United Kingdom hotel firm EasyHotel, part of the Easy Group, which also operates low-fare airline EasyJet, is on a mission to expand noticeably and to become more mainland European in feel.
Speaking exclusively to Hotel News Now, EasyHotel CEO Karim Malak, who took over the reins of the firm in December 2021, said key May 2022 hires underline this push.
Gwenaëlle Pouy was brought in as chief development officer and head of real estate, Charles Persello arrived as chief financial officer and Louis Poisson started as chief operating officer.
Two other recent arrivals were Jacques Bonafé, head of construction for Europe; and Thomas Robet, who joined as head of development for France and Belgium.
ICAMAP Investments and Ivanhoé Cambridge own 79.1% of the hotel firm in a joint venture, with most of the remainder owned by founder Stelios Haji-Ioannou, who also founded EasyJet.
Malak said Bonafé’s appointment is spearheading the firm’s drive to deliver on its decarbonization strategy, which includes the implementation of a new low-carbon hotel room, while Robet has been tasked with the delivering on the goal of reaching 100 hotels by 2026.
“Our recruitment has given us more strength and the ability to sustain the development we want and to give it a more European feel, a continental feel, and to be a European leader,” he said.
Malak added Pouy brings with her a wealth of experience in the budget and economy sector and the opportunity to consider more opportunities in construction, redevelopment, leases, conversions and partnerships.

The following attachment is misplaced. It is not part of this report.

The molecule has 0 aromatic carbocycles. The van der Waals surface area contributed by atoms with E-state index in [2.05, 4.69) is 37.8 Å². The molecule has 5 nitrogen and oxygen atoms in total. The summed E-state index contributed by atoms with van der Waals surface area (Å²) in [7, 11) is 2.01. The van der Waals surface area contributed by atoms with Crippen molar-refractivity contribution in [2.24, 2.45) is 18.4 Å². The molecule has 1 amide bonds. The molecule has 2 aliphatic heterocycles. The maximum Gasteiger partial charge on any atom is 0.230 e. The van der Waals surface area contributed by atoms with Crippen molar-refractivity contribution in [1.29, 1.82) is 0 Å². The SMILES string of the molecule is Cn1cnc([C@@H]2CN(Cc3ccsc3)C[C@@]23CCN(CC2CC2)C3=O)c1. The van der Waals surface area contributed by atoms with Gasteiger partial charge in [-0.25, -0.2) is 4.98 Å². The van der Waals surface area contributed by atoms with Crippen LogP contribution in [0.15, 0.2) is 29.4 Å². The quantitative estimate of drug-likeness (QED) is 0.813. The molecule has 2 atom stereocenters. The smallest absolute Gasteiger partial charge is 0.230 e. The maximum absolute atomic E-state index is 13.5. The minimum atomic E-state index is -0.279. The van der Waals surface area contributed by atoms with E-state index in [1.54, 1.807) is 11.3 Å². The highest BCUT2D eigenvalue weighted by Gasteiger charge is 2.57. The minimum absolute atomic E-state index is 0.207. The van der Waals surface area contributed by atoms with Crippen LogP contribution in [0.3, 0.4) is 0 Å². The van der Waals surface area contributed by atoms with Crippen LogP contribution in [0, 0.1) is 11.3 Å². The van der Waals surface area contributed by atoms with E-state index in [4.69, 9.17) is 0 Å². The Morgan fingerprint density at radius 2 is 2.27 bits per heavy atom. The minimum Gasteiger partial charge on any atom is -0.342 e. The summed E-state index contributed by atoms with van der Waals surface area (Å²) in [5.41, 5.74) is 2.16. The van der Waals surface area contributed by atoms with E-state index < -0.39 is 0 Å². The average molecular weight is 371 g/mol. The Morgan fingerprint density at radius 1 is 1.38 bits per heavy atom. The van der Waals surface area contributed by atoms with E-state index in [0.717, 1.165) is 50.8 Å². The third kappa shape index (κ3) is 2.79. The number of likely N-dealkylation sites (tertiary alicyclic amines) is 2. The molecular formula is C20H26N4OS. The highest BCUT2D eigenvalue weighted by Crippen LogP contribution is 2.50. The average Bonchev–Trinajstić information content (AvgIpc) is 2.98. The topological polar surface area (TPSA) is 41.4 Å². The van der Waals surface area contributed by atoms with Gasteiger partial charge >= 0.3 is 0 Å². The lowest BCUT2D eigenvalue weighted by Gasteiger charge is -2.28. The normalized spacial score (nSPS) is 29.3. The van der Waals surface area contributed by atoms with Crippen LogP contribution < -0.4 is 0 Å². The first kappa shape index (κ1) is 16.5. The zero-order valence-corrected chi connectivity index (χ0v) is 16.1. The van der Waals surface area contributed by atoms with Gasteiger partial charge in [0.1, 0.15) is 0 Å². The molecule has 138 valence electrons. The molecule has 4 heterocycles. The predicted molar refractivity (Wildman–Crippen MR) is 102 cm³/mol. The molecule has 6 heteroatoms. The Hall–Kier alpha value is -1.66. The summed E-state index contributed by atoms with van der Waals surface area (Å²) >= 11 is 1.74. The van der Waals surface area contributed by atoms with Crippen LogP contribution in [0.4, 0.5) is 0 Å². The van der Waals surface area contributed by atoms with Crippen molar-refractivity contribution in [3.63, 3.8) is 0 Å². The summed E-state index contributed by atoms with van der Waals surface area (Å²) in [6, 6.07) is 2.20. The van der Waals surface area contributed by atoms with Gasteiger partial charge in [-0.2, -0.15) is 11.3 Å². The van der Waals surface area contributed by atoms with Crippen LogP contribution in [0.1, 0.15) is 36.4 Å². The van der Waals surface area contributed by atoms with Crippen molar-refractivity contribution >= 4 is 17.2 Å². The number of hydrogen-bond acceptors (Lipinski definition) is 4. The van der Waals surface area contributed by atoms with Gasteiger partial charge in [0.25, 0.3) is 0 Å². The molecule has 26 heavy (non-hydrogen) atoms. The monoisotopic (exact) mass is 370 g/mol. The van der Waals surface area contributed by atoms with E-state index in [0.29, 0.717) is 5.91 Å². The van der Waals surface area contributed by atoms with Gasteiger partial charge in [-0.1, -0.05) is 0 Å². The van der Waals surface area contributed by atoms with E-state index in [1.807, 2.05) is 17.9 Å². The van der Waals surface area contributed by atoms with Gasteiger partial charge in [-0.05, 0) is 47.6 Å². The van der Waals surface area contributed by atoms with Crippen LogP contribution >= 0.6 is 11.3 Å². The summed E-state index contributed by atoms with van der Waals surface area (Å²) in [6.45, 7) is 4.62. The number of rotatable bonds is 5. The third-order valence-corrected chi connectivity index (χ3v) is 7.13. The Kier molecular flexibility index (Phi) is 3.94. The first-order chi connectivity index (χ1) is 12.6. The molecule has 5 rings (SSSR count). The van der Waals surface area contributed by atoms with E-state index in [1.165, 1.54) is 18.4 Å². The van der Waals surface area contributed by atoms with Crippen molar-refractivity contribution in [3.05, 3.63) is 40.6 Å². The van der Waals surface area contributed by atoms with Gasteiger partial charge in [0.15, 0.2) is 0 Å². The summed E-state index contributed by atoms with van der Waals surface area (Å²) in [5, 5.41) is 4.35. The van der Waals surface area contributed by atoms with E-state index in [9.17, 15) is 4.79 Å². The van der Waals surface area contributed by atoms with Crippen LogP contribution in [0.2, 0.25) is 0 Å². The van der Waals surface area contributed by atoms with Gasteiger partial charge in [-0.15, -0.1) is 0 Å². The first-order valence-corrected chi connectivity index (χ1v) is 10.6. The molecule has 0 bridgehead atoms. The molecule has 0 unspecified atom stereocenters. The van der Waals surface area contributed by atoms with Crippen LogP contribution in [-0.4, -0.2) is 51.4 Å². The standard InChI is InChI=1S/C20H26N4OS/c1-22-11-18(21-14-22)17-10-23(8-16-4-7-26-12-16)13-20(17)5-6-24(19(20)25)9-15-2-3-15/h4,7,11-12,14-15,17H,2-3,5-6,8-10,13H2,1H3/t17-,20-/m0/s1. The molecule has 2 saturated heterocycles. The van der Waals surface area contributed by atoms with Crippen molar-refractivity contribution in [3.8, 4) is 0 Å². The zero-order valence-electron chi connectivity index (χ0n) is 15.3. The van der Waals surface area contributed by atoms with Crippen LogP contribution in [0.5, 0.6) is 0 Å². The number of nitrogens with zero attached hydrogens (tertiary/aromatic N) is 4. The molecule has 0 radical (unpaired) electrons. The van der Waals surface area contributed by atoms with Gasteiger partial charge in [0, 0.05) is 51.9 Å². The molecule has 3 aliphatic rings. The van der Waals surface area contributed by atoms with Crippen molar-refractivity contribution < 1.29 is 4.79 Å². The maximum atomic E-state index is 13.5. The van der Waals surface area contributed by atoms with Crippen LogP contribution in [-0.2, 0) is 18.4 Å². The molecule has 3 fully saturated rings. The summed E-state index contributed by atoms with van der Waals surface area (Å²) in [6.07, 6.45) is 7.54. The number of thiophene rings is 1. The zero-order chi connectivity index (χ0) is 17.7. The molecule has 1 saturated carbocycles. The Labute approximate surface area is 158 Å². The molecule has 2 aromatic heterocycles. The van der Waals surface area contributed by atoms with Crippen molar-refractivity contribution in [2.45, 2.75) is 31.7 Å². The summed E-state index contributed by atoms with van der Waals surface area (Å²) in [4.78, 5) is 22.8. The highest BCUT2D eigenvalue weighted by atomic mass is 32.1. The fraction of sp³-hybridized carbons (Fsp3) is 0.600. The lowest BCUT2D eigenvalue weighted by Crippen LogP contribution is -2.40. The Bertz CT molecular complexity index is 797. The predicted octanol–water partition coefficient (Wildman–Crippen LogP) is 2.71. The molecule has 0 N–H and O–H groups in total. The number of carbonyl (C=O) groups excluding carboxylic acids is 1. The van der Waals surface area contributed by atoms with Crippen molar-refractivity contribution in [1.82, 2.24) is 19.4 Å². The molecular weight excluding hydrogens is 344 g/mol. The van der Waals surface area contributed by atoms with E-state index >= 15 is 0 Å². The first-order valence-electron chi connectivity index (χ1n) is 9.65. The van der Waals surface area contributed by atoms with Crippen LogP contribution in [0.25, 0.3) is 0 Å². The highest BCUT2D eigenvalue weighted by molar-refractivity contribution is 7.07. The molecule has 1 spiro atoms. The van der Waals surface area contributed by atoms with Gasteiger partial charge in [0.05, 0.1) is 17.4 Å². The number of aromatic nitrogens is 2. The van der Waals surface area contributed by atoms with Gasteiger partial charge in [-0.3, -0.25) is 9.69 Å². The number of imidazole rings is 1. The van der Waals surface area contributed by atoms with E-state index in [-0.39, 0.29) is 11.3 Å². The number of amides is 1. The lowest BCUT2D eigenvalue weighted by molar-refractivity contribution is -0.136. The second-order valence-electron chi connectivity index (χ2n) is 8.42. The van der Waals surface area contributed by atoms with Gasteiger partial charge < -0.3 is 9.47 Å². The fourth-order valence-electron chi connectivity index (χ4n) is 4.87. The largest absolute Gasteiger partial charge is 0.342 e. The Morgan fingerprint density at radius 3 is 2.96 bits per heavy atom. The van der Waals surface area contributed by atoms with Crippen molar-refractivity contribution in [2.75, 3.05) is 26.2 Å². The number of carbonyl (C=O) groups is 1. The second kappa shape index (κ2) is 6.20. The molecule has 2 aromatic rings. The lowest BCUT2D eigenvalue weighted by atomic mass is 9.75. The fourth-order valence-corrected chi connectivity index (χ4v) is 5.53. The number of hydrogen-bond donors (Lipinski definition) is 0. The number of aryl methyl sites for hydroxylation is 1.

“Developing more aggressively is the cornerstone of the strategy, to add more volume, and we see we can be very successful in places we have not been to before or at airports, places that are far from our traditional base,” he said. “Of course, airport hotels have synergies between EasyJet and EasyHotel, and they will remain convenient hotels, not luxurious, expensive ones.”
EasyHotel is extremely well-positioned in this current period of high inflation and economic downturn, Malak said.
He added EasyHotel outperformed its competitive set in 2022, with revenue per available room up 56% compared to full-year 2019.
“The brand is gaining traction across all Europe, and half of our hotels now are outside the U.K. We’re improving our product and customer satisfaction rates since 2019,” he said.
Malak said the current demand profile is much better for budget hotels.
“We want to be the cheapest option among quality hotels in any location,” he said. “We are staying true to our DNA of being an affordable brand. We’ll stick to that, and we are proud of that positioning without sacrificing quality.”
That quality is a thick mattress of a four-star-hotel standard, great soundproofing, blackout screens and good Wi-Fi and water pressure, Malak said.
Malak added the brand’s guest mix comprises those who cannot afford to stay in more luxurious hotels and those who would not want to.
“People who are not here explore my hotel. It is a different take on the market than our competitors, for guests who are not staying 24 hours at the hotel and spending all their money on nondescript cocktails and a bicycle on the wall as a design point,” he said.